As I mentioned before, I was finishing up my old bible reading plan at the end of last year. During December, I read through the last book in the "wisdom" part of the plan, the book of Job. It seemed to be perfectly timed for me. I was grieving several losses of 2012 and still wearily contemplating purpose- my own purpose, the purpose of the losses, the purpose of God's plan for me, for everyone, for existence. Existential thinking very quickly bumps up against the overwhelmingly large question of why the world and humans were created. And in the book of Job, we see that progression of thinking written out.
I love how human Job is. He is all over the place, shamelessly displaying all five stages of grief and then some. He starts with 'why did this happen?' and spirals into 'why does anything happen,' 'is there any order or accounting for my righteous choices or does nothing matter?' and 'why are we all here? Why does God bother with us?' It's easy to find something to identify with in his existential rambling because he basically goes through the entire grief and angst process during the course of the book.
It was comforting to read about Job going through this angsty search for answers because I think it is included in the bible as an important example of exactly that; that in your walk with God, you probably will have a time (or times) of angsty searching for answers. Circumstances won't make sense, and to add to it, you may wonder- or others may wonder for you- if you've done something wrong that led to these tragedies and your confusion. But it's actually a natural season, and temporary. God is working with you the whole time, and all will *eventually* make sense to you. God may even answer you with hyperbolic sarcasm that might just have a hint of loving humor in it.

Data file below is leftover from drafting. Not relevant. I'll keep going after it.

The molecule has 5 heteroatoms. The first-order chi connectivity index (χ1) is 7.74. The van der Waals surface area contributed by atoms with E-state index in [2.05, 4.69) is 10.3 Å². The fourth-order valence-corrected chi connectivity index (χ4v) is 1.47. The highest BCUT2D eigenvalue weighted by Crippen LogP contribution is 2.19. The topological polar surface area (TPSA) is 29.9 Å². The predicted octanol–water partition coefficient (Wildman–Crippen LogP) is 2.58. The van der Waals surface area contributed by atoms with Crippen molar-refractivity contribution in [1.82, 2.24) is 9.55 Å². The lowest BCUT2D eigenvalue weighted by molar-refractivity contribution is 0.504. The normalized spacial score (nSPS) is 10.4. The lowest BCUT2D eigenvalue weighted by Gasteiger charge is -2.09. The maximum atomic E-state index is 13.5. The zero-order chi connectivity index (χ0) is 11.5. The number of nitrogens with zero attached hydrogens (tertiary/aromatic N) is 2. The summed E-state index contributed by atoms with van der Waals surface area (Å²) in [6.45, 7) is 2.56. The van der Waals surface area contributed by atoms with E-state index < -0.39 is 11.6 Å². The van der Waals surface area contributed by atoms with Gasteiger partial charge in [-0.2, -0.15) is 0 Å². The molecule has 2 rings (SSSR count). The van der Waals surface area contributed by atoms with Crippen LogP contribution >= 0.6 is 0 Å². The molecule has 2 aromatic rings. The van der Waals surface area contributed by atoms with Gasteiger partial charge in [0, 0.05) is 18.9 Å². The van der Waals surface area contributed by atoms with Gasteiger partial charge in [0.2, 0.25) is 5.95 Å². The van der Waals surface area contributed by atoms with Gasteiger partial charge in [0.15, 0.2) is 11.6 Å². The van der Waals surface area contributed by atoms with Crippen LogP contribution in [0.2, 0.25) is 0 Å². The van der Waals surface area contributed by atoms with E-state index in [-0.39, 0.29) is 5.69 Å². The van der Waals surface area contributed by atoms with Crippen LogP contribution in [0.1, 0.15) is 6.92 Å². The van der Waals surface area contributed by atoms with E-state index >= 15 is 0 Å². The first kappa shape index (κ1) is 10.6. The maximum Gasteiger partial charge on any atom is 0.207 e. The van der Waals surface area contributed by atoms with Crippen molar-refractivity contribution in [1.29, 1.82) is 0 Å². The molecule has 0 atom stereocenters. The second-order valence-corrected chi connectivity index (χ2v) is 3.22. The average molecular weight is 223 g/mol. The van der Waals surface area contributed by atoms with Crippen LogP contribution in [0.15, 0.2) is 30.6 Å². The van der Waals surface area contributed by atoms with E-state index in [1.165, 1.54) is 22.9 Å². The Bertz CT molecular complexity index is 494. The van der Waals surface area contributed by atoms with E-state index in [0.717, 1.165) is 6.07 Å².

Have you comprehended the vast expanses of the earth?
Tell me, if you know all this. Surely you know, for you were already born!
You have lived so many years! (Job 38:18, 21 NIV)
Job is probably one of the earliest writings of the bible- possibly predated only by parts of Genesis. It's as though God was prefacing all of His work, starting from before Abraham, by saying to His people 'Listen, this is going to be a crazy ride, and it will be confusing to you sometimes. But that's ok.'